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Harry Potter and the Sorcerer's Stone

Daniel Radcliffe, Rupert Grint

Directed by Chris Columbus
Rolling Stone: star rating
5 0
Community: star rating
5 0 0
November 13, 2001

Harry Potter and the Sorcerer's Stone, the screen version of J.K. Rowling's best-selling phenom about an eleven-year-old British orphan who discovers he's a wizard, isn't a movie at all — it's an industry and should be treated as such. It's useless to pick at the movie — as close to a sure thing as you'll find anywhere — when it's more instructive to look for chinks in the film's business plan. (Psst: There aren't many.)

What's the investment strategy? The budget is high — $125 million. But remember that the HP series has already sold 100 million books. And the kids who read them are panting to see the flick even if they have to take their parents along. You do the math. And factor this in: Rowling, a single mom from Scotland, has already published three sequels, with three more projected. George Lucas, eat your heart out. How confident is Warner Bros. that HP will strike gold? Shooting has already started on Harry Potter and the Chamber of Secrets.

What kind of star power did the budget buy? None. Daniel Radcliffe,12, who plays Harry, is virtually unknown. The same goes for Rupert Grint, 13, as Ron, and Emma Watson, 11, as Hermione — Harry's friends at the Hogwarts School of Witchcraft and Wizardry. And Alan Rickman, Maggie Smith and Richard Harris as professors and Robbie Coltrane as Hagrid the giant are fine actors, not stars. All to the good.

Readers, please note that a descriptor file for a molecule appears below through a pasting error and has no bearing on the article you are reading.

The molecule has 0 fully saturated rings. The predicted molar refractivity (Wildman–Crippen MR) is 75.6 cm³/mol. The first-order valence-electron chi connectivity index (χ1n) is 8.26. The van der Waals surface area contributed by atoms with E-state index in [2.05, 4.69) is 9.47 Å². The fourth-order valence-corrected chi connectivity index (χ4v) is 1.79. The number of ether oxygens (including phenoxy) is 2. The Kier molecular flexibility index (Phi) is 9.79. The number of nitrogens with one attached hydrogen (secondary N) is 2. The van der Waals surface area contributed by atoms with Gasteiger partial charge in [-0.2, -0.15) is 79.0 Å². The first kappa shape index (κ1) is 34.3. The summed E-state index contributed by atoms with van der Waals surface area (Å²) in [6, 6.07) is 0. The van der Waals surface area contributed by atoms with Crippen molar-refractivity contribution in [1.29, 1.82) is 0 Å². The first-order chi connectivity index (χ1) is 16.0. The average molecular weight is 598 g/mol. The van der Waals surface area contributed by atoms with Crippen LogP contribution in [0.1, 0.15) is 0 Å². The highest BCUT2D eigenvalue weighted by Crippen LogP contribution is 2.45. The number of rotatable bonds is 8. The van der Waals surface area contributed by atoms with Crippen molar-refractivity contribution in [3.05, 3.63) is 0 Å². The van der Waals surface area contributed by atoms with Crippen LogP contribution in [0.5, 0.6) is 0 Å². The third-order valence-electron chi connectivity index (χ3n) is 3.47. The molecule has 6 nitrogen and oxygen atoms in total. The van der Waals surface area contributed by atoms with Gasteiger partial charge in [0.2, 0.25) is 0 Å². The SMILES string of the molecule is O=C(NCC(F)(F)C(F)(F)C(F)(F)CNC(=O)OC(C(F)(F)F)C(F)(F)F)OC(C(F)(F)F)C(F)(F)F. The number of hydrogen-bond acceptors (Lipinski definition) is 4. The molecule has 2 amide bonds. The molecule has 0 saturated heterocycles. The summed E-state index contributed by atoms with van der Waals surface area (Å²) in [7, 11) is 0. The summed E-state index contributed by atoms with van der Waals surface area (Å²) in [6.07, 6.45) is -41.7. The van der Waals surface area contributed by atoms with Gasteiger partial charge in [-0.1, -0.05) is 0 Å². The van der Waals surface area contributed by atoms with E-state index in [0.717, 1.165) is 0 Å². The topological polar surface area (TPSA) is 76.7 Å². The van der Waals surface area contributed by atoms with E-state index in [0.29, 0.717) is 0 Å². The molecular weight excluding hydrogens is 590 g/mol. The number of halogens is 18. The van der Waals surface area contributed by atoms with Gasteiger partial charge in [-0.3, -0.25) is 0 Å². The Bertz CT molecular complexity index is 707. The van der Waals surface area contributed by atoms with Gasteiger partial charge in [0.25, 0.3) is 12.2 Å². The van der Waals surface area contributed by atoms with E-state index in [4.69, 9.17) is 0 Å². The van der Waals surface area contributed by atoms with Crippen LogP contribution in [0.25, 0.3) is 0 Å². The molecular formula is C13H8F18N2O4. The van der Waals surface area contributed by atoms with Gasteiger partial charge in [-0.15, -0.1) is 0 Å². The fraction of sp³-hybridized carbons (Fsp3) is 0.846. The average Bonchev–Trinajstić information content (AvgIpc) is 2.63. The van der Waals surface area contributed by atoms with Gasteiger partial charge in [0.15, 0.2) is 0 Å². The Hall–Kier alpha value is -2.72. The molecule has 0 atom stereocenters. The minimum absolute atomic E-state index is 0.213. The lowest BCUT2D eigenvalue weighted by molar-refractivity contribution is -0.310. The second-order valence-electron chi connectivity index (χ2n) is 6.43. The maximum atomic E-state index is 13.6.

Where did the money go? On nifty F/X like Harry and pals playing Quidditch on flying broomsticks. Only Muggles (drones) wouldn't love the baby dragon, the pet owl and the living chessboard.

What's the downside? The movie is nearly two and a half hours long, a tough sit for tykes, who might save their all-important repeat business for Disney's ninety-two-minute Monsters, Inc. Also, it's hard to slot HP as a date-night fave. Still, hiring nonhack screenwriter Steve Kloves (Wonder Boys) pays dividends. And Chris Columbus (Home Alone), who won the director's seat over bolder innovators like Terry Gilliam, stays hat-in-hand faithful to the book. Smart move, putting a cash cow in the hands of a man who knows how to milk it.

Is the movie any good? At the dawn of the twenty-first century, when art is defined by commerce, this question is beside the point.

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